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stormchaser

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This answer isn't really an answer to the question asked. I don't remember the song, but I remember the moment at a friend's house when I heard something played through an early Dolby Pro Logic system and experienced surround (at least in a matrix format) for the first time. My first dedicated surround disc was much later, the original Yes DVD-A of Fragile.
 

fizzywiggs41

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Anyway my first quad songs were heard in stereo on a Harmon Kardon quad receiver in late 72.
The friend had only 2 front speakers. Asked him where the other two were , and he said you don't need 4 .!!??
What an Idiot.
BTW The album was Santana Caravanserai .

My first actual heard quad album was Santana Abraxis in 1973 on a cheap Metrotec amp/decoder. As well as Enoch Light's 4channel Sampler.

Slowly but surely I built up my quad record collection , replaced the Metrotec Amp/Decoder crap , and bought a good
Sony SQA 2030.

And never looked back , nor listened to stereo anymore if I could help it.
 

furui_suterioo

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The first thing I heard in quad was from Enoch Light's "Spaced Out" album on quad tape. The track was "Bond Street", and when the synthesizer started going around the room, I was hooked.
I went straight for the DSOTM Immersion Parsons mix when I bought a quad receiver online, but soon afterward my first actual quad lp purchase was "Spaced Out" and I played it super loud, it's a great sounding album(except for the Ob-la-di cover which is slightly cringeworthy) :)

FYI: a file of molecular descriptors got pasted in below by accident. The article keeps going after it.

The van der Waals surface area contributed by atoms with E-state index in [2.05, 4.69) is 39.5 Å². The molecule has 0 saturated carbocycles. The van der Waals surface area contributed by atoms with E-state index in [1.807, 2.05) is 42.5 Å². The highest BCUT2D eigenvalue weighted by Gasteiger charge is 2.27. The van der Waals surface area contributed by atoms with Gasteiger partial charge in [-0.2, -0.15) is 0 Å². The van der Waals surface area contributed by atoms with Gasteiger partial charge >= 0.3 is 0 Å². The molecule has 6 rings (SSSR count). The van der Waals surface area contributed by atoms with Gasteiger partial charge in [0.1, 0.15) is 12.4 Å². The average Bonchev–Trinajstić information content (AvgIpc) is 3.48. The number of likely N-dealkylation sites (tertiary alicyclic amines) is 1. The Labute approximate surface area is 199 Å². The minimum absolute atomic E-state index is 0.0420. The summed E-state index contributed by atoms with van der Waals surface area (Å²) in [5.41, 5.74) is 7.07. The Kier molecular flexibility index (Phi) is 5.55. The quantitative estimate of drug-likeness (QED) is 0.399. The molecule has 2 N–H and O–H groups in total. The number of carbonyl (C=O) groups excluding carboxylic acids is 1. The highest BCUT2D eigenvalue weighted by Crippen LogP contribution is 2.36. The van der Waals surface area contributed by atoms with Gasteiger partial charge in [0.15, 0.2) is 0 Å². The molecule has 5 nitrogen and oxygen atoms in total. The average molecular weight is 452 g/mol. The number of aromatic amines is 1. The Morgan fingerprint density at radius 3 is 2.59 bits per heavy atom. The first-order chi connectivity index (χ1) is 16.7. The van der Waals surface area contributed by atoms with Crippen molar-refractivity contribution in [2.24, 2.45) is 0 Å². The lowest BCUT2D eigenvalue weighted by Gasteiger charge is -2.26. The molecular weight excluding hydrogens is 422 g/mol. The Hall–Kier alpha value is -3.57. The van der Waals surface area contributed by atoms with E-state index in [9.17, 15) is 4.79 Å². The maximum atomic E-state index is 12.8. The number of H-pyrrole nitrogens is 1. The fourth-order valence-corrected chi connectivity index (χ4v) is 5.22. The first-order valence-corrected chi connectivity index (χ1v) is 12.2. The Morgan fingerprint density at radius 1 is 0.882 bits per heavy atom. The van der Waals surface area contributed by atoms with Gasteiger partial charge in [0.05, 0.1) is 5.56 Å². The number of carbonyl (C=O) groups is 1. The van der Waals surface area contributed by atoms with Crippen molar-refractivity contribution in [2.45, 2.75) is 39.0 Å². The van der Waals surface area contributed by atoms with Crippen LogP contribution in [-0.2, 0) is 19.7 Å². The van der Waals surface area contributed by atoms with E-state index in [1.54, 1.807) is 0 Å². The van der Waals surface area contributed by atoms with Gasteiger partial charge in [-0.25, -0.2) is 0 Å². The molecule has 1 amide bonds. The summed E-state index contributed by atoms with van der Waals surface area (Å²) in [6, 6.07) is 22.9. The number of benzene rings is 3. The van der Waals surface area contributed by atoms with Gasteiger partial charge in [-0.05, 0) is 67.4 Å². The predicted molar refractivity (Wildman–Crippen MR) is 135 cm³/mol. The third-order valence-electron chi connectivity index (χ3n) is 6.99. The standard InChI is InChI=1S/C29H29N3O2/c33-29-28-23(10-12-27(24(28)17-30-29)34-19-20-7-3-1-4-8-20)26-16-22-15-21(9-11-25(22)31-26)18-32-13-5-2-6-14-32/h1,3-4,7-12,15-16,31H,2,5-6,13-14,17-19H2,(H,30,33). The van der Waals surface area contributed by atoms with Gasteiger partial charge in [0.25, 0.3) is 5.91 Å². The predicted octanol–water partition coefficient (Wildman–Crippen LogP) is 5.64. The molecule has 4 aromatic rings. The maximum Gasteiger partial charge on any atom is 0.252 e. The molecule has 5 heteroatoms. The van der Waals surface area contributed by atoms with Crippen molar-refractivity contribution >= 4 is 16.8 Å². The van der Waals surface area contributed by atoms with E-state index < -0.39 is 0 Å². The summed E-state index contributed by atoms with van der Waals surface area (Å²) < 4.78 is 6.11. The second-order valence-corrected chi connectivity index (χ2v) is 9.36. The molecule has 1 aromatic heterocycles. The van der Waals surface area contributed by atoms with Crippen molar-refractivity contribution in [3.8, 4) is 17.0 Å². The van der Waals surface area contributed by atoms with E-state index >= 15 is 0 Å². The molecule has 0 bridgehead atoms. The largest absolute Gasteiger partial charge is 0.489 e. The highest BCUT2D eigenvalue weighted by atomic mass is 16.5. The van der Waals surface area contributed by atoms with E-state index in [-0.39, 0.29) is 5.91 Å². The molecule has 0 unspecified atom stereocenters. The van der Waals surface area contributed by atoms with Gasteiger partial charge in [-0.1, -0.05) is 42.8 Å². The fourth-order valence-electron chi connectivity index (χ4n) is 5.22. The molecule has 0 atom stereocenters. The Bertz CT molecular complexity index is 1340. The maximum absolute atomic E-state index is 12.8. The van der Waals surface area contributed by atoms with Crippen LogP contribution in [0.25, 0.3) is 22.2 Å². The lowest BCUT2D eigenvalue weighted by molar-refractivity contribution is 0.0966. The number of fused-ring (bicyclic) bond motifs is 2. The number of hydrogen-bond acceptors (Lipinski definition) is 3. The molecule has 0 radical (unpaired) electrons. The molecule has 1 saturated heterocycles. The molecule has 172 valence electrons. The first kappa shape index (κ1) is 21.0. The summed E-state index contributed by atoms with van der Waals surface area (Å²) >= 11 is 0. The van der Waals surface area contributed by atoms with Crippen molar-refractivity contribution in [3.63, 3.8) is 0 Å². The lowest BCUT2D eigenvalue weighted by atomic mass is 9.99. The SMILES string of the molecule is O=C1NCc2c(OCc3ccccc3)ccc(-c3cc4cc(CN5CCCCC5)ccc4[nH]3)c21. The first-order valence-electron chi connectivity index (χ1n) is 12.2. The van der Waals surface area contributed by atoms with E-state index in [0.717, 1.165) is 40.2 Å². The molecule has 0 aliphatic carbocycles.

Sonik Wiz

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This has been really interesting reading the wide range of time that folks here discovered surround. IMO, when DTS and On Air by Parsons was launched that signaled the New Age of quad/surround. Anything before that is really old school. And that's the school I went to.

My 1st quad records I bought was Angel Clare and Mott: The Hoople in SQ. I also moved out of my parents that year in '74 and would play Golden Age of Rock and Roll as loud as I could with the front and back doors open, just to share with the neighborhood.

My only and first piece of quad gear at that time was the Sansui QS-1 Quadphonic Synthesizer. So no SQ decoder yet. I maintain to this day Angel Clare played in the Hall mode on that unit is the best I ever heard until the SACD. The Hall mode was undecoded front chs so that was good for SQ. And it used an odd sort of phase modulation in the rears that seemed to really compliment rear SQ, even if it was not decoding properly.
 

surround.sound.enthusiast

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Mine was War of the worlds, many years after I bought it, I was big into movies and...
I assume you're talking about the Tom Cruise version of the film from 2005?

My first listen to quad was Pink Floyd's Atom Heart Mother in SQ through a Pioneer QX-949A receiver and SE-404 headphones. I recall nothing fantastic about the experience. My first listen to modern surround was Pink Floyd's Dark Side of the Moon SACD, before I could even listen to it correctly. I had bought a used Denon DVD-3910 from Ebay before I had a receiver that could handle the multi-channel output from it, so I connected one channel at a time through my Kenwood KR-V7080 receiver and thought "wow this is going to sound incredible!"